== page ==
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Posted 17 September 2012 - 07:33 PM

Good luck with her. I have an FT-135. Block inlays. My luthier reset the block and it plays great. Bought mine in a pawn shop in Dallas in 1980 for $75. Today she sounds and plays better than a $75 guitar.
Some of the Matsumokus are not that bad. Just getting one and make her playable.

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#12 User is offline   acme97 

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Posted 17 September 2012 - 08:24 PM

View Postmgrasso, on 17 September 2012 - 07:33 PM, said:

Good luck with her. I have an FT-135. Block inlays. My luthier reset the block and it plays great. Bought mine in a pawn shop in Dallas in 1980 for $75. Today she sounds and plays better than a $75 guitar.
Some of the Matsumokus are not that bad. Just getting one and make her playable.



I say this guitar is worth 50 bucks...but even these Japan Epiphones, and my buddy has a early 12-string I've played at his house for years, play like 100 bucks. So we're ahead if it fixes. These old Epiphones have their own thing going on and I love the sound for what they are.

Thanks again!
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#13 User is offline   Ship of fools 

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Posted 21 September 2012 - 06:38 AM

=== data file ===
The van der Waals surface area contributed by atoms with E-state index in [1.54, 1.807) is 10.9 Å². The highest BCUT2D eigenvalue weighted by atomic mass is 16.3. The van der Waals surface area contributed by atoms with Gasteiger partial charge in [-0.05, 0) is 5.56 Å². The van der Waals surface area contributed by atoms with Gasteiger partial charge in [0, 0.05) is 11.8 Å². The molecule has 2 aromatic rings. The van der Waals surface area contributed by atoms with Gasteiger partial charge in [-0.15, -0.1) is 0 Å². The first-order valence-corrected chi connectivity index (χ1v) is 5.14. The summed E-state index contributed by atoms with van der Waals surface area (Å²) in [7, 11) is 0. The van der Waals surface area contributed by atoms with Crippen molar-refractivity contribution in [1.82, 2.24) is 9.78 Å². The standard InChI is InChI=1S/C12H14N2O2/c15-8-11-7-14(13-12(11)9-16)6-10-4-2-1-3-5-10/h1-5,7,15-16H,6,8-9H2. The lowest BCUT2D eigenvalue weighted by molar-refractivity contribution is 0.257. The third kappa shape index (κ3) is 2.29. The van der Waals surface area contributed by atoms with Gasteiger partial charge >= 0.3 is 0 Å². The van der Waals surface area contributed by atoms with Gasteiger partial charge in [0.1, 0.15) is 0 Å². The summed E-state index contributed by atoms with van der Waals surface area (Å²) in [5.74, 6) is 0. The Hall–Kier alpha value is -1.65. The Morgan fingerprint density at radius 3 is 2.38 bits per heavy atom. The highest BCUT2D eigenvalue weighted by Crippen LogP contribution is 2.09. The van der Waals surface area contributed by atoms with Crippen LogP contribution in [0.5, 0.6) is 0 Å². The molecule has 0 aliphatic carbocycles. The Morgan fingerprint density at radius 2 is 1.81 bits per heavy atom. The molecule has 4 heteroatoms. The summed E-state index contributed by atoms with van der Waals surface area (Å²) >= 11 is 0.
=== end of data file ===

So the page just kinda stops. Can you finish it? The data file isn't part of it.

I'll bet that if you take the metal out and change the bridge plate and re-glue that back x brace you'll have found the problem and possibly some of the other bracing may be loose also.good luck.ship
PS yes it could be worth the fix and I would leave the rosette the way it is.
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#14 User is offline   Aoresteen 

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Posted 26 March 2018 - 03:22 PM

Holy Epiphone Batman! That's MY 6832! I bought it off eBay in 2016 and restored it!

Check out the top cracks and the horizontal scratch.

Posted Image


http://forum.gibson....832-blue-label/

I stumbled on this 2012 thread today looking for more info on the 6832.

When Tom Dodson looked at it he couldn't understand the aluminum channel rod braces under the bridge. When he removed them it became apparent why they where installed: the bridge plate had cracked. And no, they are NOT factory!! It was $135 just to make and install a new one. I had Tom do it. He made a maple one like a D-28 Martin has and glued it in. Worked beautifully.

Posted Image

Once the bridge plate was fixed, Tom reglued the neck block, added some cleats to fix the top cracks, filed & re-slotted the bridge, and installed a bone saddle & Fishman Infinity pickup.

Posted Image

Note: The black mass on the neck block is the Fishman 9v battery nylon case. Easier to change batteries when put there.

All done!

Posted Image

The repair cost was far more than the 6832 is worth. Add in the cost of the Fishman Infinity pickup & a 000 hard case and it's even more expensive. Since this was a guitar I had & sold when I was in the Army way back in 1972, I wanted a gigable one. That I have now :) .

Posted Image
Ft. Devens MA ASA Talent Show February 1972


I was into top hats long before Slash ever even picked up a guitar :) !

This post has been edited by Aoresteen: 26 March 2018 - 03:33 PM

Tony
Epiphone Les Paul Deluxe - Gold, Blue, & Red copies
Epiphone Dot 1995 MIK
Epiphone S-300
Epiphone FT-135 FT-165 (Tan labels circa 1975/76) MIJ

Looking for a RED Epi Rock Bass
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#15 User is offline   bobouz 

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Posted 31 March 2018 - 12:43 PM

Thanks for the surprising update.

What a wild full-circle story!
> Gibsons: '22 "A" Mandolin / '66 ES 125T / '66 Epi FT-45n Cortez (B-25) / '90 Tennessean